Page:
Articles | Volume 13, issue 11
Nat. Hazards Earth Syst. Sci., 13, 3049–3061, 2013
https://doi.org/10.5194/nhess-13-3049-2013
Nat. Hazards Earth Syst. Sci., 13, 3049–3061, 2013
https://doi.org/10.5194/nhess-13-3049-2013

Research article 29 Nov 2013

Research article | 29 Nov 2013

Mapping wave set-up near a complex geometric urban coastline

T. Soomere1,2, K. Pindsoo1, S. R. Bishop3, A. Käärd4, and A. Valdmann4 T. Soomere et al.
  • 1Institute of Cybernetics at Tallinn University of Technology, Tallinn, Estonia
  • 2Estonian Academy of Sciences, Tallinn, Estonia
  • 3Mathematics Department, University College London, London, UK
  • 4Municipal Engineering Services Department, Tallinn, Estonia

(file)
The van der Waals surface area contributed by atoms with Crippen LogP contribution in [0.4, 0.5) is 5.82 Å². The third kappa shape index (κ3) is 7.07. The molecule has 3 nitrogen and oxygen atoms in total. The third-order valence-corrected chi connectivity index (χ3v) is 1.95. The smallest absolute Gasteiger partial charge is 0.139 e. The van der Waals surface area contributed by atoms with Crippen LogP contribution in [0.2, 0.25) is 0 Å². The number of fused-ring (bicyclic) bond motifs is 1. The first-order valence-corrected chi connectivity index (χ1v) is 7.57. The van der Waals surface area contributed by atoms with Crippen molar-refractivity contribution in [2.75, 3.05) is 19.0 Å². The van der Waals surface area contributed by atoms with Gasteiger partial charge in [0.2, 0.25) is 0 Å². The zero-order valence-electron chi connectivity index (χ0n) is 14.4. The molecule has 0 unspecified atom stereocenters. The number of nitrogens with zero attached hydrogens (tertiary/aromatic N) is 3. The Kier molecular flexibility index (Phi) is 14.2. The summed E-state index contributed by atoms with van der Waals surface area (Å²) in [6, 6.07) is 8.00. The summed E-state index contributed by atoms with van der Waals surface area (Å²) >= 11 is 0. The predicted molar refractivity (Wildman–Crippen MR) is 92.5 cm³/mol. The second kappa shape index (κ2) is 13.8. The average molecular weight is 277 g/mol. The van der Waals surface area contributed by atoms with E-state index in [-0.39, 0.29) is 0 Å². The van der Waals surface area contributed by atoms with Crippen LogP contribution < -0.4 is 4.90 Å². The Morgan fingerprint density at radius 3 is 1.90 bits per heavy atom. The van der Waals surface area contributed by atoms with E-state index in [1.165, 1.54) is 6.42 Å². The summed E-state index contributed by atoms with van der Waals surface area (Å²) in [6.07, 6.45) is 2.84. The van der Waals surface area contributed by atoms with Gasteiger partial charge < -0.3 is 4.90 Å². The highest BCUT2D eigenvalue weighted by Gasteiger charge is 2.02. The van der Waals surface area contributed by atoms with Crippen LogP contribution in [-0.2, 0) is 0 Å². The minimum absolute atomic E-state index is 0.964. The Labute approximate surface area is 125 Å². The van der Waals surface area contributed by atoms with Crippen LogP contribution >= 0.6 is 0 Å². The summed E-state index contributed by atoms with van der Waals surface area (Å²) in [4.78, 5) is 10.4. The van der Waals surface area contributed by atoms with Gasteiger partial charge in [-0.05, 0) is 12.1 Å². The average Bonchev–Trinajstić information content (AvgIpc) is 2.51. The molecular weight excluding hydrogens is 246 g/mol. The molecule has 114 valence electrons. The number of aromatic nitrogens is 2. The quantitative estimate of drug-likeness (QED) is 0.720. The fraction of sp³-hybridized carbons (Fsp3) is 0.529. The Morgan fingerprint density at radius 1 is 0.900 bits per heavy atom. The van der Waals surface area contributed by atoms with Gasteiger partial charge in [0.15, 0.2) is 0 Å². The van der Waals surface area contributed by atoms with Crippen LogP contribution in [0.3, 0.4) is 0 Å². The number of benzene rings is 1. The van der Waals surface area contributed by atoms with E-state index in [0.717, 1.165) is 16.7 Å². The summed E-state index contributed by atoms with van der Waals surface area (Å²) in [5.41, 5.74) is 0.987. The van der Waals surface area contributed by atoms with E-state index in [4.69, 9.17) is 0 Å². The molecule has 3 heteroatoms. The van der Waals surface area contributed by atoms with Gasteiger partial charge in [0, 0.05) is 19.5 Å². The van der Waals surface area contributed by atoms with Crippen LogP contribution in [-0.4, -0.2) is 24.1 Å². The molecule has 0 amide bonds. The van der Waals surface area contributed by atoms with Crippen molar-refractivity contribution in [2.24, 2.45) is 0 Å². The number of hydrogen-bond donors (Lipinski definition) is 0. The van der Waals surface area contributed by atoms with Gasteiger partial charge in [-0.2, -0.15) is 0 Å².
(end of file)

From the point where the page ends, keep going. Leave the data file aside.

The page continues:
Abstract. Wave induced set-up is a process that leads to increased water levels in coastal regions. When coupled with storm conditions, wave set-up – or, for brevity, set-up – can significantly increase the risk of flooding or structural damage and therefore is of particular importance when considering coastal management or issues related to the planning of nearshore infrastructures. Here, we investigate the effects of set-up in the coastal region of the Gulf of Finland in the Baltic Sea, close to Tallinn, Estonia, although the results will have wider relevance for many other areas. Due to a lack of continuous wave data we employ modelling to provide input data using a calculation scheme based on a high-resolution (470 m) spectral wave model WAM to replicate spatial patterns of wave properties based on high-quality, instrument-measured wind data from the neighbourhood of the study site. The results indicate that for the specific geometry of coastline under consideration, there is a variation in set-up which is strongly affected by wind direction. The maximum set-up values are up to 70–80 cm in selected locations. This is more than 50% of the all-time maximum water level and thus may serve as a substantial source of marine hazard for several low-lying regions around the city. Wind directions during storms have changed in recent years and, with climate variability potentially increasing, these results will encourage further tests which may be used in a policy setting regarding defences or other structures in and around coastlines. In particular, with urban development now taking place in many coastal regions (including the one within this study) these results have implications for local planners. They may also be incorporated into new storm warning systems.

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